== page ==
Carrot in chocolate - Trends-Tendances sur PC

Carrot in chocolate – Trends-Tendances sur PC

It was when he noticed the amount of sugar in the chocolate spread that his children ate every day that Louis Falisse had the idea of ​​reinventing this flagship breakfast product. His decision: replace the sugar with carrots. But if her first spread recipes were only for her children, the taste seemed to appeal to others. So quickly germinated the desire to make a business out of it. However, the young Brabançon is not a food pro, with his eight years …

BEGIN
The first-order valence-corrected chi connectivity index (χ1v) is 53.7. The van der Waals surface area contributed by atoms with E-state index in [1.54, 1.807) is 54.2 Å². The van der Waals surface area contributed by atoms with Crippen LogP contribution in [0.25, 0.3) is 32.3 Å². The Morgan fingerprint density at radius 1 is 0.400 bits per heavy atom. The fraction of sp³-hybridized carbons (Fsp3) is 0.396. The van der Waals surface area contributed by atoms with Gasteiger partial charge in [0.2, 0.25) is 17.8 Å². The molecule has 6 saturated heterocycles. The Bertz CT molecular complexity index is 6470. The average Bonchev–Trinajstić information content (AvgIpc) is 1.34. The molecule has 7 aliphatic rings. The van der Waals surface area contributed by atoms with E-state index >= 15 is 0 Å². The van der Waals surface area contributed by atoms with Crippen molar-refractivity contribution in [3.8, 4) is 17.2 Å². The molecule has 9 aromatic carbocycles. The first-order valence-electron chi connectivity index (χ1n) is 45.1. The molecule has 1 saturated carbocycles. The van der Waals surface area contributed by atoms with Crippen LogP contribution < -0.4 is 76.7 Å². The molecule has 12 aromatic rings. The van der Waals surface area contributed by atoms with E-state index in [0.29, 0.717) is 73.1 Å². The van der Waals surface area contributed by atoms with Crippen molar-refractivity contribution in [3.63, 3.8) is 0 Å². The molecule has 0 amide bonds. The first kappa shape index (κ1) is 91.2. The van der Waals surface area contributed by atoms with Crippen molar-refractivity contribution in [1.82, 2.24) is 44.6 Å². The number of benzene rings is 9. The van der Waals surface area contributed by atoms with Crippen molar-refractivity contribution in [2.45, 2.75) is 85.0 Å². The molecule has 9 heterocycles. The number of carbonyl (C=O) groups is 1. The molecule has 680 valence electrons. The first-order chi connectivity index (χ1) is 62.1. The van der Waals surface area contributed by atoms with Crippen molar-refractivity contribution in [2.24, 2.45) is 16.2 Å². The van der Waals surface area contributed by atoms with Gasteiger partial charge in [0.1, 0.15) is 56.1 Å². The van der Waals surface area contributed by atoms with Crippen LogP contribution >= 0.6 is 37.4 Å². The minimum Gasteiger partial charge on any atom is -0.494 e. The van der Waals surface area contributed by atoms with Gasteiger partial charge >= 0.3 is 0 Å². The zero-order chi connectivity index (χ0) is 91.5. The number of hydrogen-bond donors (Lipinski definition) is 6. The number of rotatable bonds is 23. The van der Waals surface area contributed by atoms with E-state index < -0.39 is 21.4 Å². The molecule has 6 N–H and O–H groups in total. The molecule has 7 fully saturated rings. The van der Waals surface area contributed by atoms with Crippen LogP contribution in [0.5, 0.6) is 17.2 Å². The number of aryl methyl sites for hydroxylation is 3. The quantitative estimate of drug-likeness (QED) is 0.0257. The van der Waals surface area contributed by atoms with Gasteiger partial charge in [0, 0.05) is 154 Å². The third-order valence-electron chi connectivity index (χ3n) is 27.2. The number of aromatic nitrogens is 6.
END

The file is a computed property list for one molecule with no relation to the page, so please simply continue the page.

It was when he noticed the amount of sugar in the chocolate spread that his children ate every day that Louis Falisse had the idea of ​​reinventing this flagship breakfast product. His decision: replace the sugar with carrots. But if her first spread recipes were only for her children, the taste seemed to appeal to others. So quickly germinated the desire to make a business out of it. However, the young Brabançon is not a food pro, with his eight years in an advertising agency. But he had gone around, “and the pub had worn me out a bit”, remembers the founder of Chocolow. Born into a family of entrepreneurs, this type of challenge had always tempted him anyway. At the start, Louis Falisse is accompanied by support platforms such as Cap Innove, Engine and the Smart Gastronomy Lab. From what to get a product and a name: Chocolow. Then to start confronting it with the market by canvassing the shops likely to be interested. With his chocolate made in a workshop in Forest, the entrepreneur struggles to find points of sale. This is what will determine the success of his project which, today, does not yet allow him to live. Louis Falisse gives himself a year to test the market and see if it can take. Still, his business is not without impact on his private life: he had to adapt since every Saturday, Louis Falisse is in tasting. “This obviously encroaches on the family because entrepreneurship requires more work. But it’s motivating to create yourself and to have all the cards in hand to make the project grow.” As for risk-taking, the entrepreneur puts it into perspective: “It’s not very big. In any case, I don’t see it like that. I’m only 34 years old and if one day I have to abandon the project, I will have acquired experience and this will allow me to bounce back”. Especially since its investments are rather minimal. If he is confident, Louis Falisse nevertheless advances with caution. Still in “business incubator”, he gives himself until the end of December to find the mechanics of profitability of the product. For business development, he can rely on his agency experience, as well as for the project management aspect. As for the branding of the brand, his network obviously also allowed him to get what he wanted. The next step? Find investors who will allow the entrepreneur to do what is necessary to optimize production and thus ensure real margins.

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